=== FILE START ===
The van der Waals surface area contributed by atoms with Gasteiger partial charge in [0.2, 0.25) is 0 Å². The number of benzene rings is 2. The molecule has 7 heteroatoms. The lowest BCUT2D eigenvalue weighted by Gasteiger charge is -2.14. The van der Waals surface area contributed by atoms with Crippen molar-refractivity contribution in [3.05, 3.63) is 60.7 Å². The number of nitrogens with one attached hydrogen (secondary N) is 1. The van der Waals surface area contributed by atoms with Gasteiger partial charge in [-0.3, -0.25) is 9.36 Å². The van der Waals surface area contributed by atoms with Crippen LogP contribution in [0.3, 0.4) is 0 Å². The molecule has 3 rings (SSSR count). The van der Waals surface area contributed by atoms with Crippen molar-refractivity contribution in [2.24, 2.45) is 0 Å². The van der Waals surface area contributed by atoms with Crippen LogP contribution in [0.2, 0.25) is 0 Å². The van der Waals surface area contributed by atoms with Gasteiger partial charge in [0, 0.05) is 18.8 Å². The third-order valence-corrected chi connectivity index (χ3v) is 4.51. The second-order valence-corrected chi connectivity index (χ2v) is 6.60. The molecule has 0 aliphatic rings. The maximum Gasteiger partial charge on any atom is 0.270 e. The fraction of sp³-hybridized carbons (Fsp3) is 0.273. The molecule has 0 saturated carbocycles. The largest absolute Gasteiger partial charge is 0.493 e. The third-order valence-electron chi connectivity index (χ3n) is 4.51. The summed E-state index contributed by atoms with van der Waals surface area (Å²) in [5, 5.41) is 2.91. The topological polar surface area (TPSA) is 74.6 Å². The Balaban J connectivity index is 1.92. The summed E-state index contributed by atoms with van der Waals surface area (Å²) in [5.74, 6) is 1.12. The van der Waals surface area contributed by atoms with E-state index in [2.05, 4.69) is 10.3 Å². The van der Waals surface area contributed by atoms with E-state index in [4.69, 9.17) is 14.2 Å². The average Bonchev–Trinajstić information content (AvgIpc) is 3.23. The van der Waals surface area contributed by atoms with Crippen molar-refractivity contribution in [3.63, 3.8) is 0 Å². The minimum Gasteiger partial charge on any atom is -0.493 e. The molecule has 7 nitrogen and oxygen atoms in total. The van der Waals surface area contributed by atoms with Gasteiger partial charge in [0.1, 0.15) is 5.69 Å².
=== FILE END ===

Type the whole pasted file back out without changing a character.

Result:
The van der Waals surface area contributed by atoms with Gasteiger partial charge in [0.2, 0.25) is 0 Å². The number of benzene rings is 2. The molecule has 7 heteroatoms. The lowest BCUT2D eigenvalue weighted by Gasteiger charge is -2.14. The van der Waals surface area contributed by atoms with Crippen molar-refractivity contribution in [3.05, 3.63) is 60.7 Å². The number of nitrogens with one attached hydrogen (secondary N) is 1. The van der Waals surface area contributed by atoms with Gasteiger partial charge in [-0.3, -0.25) is 9.36 Å². The van der Waals surface area contributed by atoms with Crippen LogP contribution in [0.3, 0.4) is 0 Å². The molecule has 3 rings (SSSR count). The van der Waals surface area contributed by atoms with Crippen molar-refractivity contribution in [2.24, 2.45) is 0 Å². The van der Waals surface area contributed by atoms with Crippen LogP contribution in [0.2, 0.25) is 0 Å². The van der Waals surface area contributed by atoms with Gasteiger partial charge in [0, 0.05) is 18.8 Å². The third-order valence-corrected chi connectivity index (χ3v) is 4.51. The second-order valence-corrected chi connectivity index (χ2v) is 6.60. The molecule has 0 aliphatic rings. The maximum Gasteiger partial charge on any atom is 0.270 e. The fraction of sp³-hybridized carbons (Fsp3) is 0.273. The molecule has 0 saturated carbocycles. The largest absolute Gasteiger partial charge is 0.493 e. The third-order valence-electron chi connectivity index (χ3n) is 4.51. The summed E-state index contributed by atoms with van der Waals surface area (Å²) in [5, 5.41) is 2.91. The topological polar surface area (TPSA) is 74.6 Å². The Balaban J connectivity index is 1.92. The summed E-state index contributed by atoms with van der Waals surface area (Å²) in [5.74, 6) is 1.12. The van der Waals surface area contributed by atoms with E-state index in [2.05, 4.69) is 10.3 Å². The van der Waals surface area contributed by atoms with E-state index in [4.69, 9.17) is 14.2 Å². The average Bonchev–Trinajstić information content (AvgIpc) is 3.23. The van der Waals surface area contributed by atoms with Crippen molar-refractivity contribution in [3.63, 3.8) is 0 Å². The minimum Gasteiger partial charge on any atom is -0.493 e. The molecule has 7 nitrogen and oxygen atoms in total. The van der Waals surface area contributed by atoms with Gasteiger partial charge in [0.1, 0.15) is 5.69 Å².